There are many small museums in London that aren’t on every visitor’s radar, and for that matter, many a Londoner. One such museum is The Foundling Museum.
This unique little museum’s story begins back in the early 18th century with a sailor named Thomas Coram, who after a life’s work in the New World of America, had ostensibly returned to London to enjoy a nice quiet retirement. This as you can imagine, was not to be the case. Upon returning to the capital, Coram was appalled by the number of destitute and dying children that literally littered the streets. Not one to rest on his laurels, Coram took it upon himself to rectify the situation and spent the next 17 years campaigning for the establishment of a Foundling Hospital; a place where these children could be brought, cared for and equipped with the necessary tools to see them through adult life and create what was termed 'useful citizens'.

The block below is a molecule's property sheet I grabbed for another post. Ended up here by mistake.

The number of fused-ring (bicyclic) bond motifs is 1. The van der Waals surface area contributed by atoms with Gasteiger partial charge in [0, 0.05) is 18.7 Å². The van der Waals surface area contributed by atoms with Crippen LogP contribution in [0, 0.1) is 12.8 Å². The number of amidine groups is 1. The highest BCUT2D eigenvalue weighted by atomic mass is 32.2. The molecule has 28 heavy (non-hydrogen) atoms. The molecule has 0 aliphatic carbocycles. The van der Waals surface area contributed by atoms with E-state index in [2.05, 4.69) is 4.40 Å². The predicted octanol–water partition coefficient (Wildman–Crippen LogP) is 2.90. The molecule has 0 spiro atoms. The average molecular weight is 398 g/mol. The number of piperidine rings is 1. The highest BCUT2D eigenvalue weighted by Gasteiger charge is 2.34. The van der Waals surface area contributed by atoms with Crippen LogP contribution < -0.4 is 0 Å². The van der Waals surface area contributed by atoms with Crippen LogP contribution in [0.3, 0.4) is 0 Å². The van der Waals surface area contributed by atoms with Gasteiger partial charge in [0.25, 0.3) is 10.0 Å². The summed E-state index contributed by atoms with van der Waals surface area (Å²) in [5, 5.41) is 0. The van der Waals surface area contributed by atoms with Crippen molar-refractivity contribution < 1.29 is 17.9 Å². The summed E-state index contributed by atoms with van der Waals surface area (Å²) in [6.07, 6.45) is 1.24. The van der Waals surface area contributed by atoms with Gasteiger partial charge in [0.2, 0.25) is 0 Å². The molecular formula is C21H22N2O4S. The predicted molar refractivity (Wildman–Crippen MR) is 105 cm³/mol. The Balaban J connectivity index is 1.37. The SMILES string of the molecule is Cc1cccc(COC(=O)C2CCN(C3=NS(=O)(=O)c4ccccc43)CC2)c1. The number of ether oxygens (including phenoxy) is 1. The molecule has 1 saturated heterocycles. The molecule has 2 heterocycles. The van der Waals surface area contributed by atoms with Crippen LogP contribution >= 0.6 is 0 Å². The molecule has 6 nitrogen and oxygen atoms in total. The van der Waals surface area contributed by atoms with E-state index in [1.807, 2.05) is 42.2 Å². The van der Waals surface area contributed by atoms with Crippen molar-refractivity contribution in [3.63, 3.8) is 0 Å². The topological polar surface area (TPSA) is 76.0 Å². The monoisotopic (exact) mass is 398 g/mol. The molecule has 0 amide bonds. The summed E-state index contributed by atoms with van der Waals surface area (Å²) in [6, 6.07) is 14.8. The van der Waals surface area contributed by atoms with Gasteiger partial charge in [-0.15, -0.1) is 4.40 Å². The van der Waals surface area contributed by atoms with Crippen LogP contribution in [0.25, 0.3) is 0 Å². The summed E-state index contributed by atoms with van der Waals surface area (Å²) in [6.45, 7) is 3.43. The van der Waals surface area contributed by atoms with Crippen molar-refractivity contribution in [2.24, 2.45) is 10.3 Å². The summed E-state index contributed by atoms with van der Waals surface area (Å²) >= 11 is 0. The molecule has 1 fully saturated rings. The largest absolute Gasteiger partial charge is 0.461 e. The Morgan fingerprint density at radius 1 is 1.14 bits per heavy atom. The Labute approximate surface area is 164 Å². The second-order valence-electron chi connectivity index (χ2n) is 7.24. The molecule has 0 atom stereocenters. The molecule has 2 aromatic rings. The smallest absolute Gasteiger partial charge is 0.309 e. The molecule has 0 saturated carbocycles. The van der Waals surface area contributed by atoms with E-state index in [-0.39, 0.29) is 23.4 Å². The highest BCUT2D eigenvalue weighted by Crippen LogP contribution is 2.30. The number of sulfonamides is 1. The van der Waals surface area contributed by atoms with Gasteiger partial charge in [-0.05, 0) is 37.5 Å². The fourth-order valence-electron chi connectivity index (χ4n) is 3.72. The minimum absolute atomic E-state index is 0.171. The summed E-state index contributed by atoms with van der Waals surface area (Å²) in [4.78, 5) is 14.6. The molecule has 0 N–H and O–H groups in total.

On October 17th, 1739, King George II signed a charter to establish a hospital for the ‘maintenance and education of exposed and deserted young children’. Realising that the fashion for charity and benevolence amongst wealthy aristocrats could greatly help his cause, Coram teamed up with two unlikely champions; the artist and satirist William Hogarth and the composer George Frideric Handel who between them donated paintings and conducted benefit concerts in an effort to raise much needed funds. The Foundling Hospital, thanks to Hogarth became London’s first public art gallery.
In 1741, Coram fell out with his own board of governors and ceased his involvement with the hospital, ironically the same year that it received its first foundlings, but he did however succeed in setting up a charitable foundation which is still going strong today.
The hospital itself was moved out of London in 1926 and finally closed in 1954 after 250 years of operation having cared for over 25,000 children. Changing its name to the Thomas Coram Foundation for Children, the charity continues to help children, young people and their families.